Do you know the difference between a common, white (Irish) potato….. and a sweet potato? Click here or take the class and find out!
REGISTER HERE (NOTE; this class is currently closed but space will be opened on July 6 and you may register until July 10)
This is a class on the science of plant growth, using world food production, our favorite foods and backyard gardening as the framework for study whenever possible. We will look at what plants are made of (plant anatomy), how they interact with other plants and animals (ecology), how the environment affects plants (plant physiology), and where they came from over time (evolution). Most important perhaps, we will think together about our relationship with plants in order to better understand our place in the world.
This class is offered in January and Summer terms through UMass Online in a 5-6 week format. There are PowerPoint lessons and videos, open-book exams, quizzes covering the Botany of Desire text, a required journal post, as well as optional online discussions. You are invited to do this class at your own pace any time of the day. The “schedule” of lessons is posted here.
Satisfies the General Education – Biological Sciences (BS) Requirement at UMass
Instructor: John M. Gerber, Professor
Office: 308 Bowditch Hall; Univ. of Massachusetts
Contact: firstname.lastname@example.org or 413-545-5301
Web Page: http://www.johnmgerber.com/
Facebook: Just Food Now in Western Massachusetts
Blog: Just Food Now – News and Views
Format: This class is a lecture format supplemented with an optional textbook and delivered via PowerPoint and Video in an on-line environment (see Class Schedule). You will have access to the instructor via UMass Online, however I will not be available “24/7”. I’ve posted the videos to You Tube or Vimeo to make them easy to access. Each lesson includes a PowerPoint with notes and most include an optional additional reading in the textbook Botany for Gardeners. You will also read Botany of Desire and take the quizzes on the reading of this engaging book. Exams are all open-book but are limited in time. You may take the Botany of Desire quizzes up to 3 times. Please see the sample lesson for an example.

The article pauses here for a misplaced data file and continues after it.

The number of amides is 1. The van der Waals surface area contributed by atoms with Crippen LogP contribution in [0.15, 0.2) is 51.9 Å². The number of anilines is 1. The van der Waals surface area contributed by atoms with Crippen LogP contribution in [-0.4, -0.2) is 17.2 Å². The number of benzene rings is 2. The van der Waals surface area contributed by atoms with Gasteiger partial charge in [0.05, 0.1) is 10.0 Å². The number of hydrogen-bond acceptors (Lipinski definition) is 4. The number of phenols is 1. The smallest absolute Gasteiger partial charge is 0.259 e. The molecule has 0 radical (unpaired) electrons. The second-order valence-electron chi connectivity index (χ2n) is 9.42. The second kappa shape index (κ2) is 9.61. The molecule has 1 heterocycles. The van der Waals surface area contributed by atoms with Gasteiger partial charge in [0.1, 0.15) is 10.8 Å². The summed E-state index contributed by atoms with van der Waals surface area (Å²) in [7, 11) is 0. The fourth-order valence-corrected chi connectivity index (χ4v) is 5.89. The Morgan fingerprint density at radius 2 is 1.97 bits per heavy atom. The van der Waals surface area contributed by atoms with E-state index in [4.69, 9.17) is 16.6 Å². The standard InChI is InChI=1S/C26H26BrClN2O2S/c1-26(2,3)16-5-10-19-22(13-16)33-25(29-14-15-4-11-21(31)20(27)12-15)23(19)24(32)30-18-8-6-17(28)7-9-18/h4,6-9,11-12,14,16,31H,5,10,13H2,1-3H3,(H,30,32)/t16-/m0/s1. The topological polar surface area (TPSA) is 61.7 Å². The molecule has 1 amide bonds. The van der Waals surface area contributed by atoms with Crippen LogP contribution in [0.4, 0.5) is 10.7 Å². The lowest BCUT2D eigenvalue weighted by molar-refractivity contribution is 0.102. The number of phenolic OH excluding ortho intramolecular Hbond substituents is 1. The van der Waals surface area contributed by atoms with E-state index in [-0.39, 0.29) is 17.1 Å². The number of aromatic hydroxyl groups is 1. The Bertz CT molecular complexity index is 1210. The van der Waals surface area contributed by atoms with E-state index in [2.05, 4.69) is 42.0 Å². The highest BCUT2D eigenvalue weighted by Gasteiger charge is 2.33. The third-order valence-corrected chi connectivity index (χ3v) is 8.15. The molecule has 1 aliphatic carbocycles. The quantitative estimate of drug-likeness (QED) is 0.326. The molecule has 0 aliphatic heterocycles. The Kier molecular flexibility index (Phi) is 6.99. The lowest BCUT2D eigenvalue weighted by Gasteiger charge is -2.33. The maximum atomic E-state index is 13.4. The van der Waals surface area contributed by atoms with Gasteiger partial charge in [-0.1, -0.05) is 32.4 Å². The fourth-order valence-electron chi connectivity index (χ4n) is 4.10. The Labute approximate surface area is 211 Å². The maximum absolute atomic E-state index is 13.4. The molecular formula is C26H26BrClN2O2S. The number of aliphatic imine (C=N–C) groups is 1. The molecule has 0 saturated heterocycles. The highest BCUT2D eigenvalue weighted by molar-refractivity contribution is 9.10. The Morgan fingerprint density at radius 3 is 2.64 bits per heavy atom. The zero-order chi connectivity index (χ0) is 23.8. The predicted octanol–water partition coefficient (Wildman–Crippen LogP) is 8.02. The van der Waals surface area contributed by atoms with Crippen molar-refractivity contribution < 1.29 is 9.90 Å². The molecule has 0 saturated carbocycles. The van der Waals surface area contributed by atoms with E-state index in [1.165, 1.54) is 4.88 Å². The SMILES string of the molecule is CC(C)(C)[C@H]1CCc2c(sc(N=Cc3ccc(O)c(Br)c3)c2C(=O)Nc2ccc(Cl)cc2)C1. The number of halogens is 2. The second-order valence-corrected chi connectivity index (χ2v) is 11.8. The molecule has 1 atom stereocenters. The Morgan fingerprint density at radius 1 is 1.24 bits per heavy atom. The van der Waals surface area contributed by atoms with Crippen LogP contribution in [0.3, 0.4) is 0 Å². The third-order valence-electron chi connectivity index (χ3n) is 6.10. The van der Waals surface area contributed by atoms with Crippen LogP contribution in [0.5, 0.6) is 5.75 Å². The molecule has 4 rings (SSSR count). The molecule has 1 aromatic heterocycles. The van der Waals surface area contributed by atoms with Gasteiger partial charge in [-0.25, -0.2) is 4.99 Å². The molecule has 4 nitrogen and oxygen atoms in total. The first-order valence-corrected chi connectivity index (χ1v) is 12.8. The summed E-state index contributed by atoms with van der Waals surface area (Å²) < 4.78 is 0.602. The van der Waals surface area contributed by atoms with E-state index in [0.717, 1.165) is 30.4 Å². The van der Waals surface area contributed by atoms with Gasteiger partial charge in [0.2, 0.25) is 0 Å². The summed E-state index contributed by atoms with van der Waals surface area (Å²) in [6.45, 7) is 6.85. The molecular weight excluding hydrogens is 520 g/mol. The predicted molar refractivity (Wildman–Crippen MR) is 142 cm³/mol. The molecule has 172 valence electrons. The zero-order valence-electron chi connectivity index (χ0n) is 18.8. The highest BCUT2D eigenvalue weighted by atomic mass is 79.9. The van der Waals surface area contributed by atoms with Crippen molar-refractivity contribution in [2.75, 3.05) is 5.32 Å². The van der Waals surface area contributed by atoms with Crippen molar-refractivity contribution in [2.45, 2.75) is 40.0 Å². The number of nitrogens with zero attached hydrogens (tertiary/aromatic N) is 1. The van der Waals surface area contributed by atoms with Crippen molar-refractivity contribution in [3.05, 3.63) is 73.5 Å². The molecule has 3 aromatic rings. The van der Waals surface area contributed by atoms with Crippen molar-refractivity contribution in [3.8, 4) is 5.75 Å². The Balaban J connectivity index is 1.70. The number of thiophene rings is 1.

Technology: According to UMass Online, in order to take this course you must:
- have access to a personal computer (Mac or Windows)
- be familiar with basic computer skills
- be connected to the internet
- have an e-mail program and account
- have at least a 56 kbps modem
- have a Java capable browser (Netscape or Internet Explorer)
NOTE: If you have any problems with technology, please contact the UMass Online Tech Support office for help.
Required Textbook: Pollan, M. 2002. Botany of Desire: a Plant’s Eye View of the World. This book is often available at the local library and may be purchased new or used from on-line booksellers. The chapters will also be available free to download in pdf format on the class web page.
Suggested Textbook: Capon, Brian. 2005. Botany for Gardeners. Timber Press, Portland, OR. This book is available from online booksellers. The older, 1990 edition is just fine and can be purchased on line very cheaply.
Exams and Grades: There are four unit exams. Exam questions will come from PowerPoints, videos, as well as the required text (Botany of Desire). No test questions come from the suggested text, Botany for Gardeners, unless the material was also introduced in the PowerPoints or videos. There are 4 quizzes covering the 4 main chapters of Botany of Desire (required text). There are four required journal posts covering anything from gardening to sustainable living. Finally, up to 5 extra credit points may be earned by participating in the online discussions. For a more complete explanation go here.
This class is part of the Sustainable Food and Farming Online Certificate Program. To register for upcoming classes, see UMass Online. Most classes cost $371/credit. If you would like to register for the Certificate program, you may apply here.
For information, contact Dr. John M. Gerber at; email@example.com.
Other Summer Classes:
Summer I Classes (May 18 – June 26, 2015)
STOCKSCH 197 A – Backyard Homesteading (3 credits)
STOCKSCH 297 FP – Farm Management, Planning and Marketing (3 credits)
STOCKSCH 397 C – Community Food Systems (3 credits)
Summer II Classes (July 6 – August 14, 2015)
STOCKSCH 297 V – Organic Vegetable Production (3 credits)
STOCKSCH 397 AE – Agricultural Ecology (3 credits)
STOCKSCH 397 S – Sustainable Site Planning and Design (3 credits)
STOCKSCH 397 FV – Post-harvest Handling of Fruits and Vegetables (3 credits)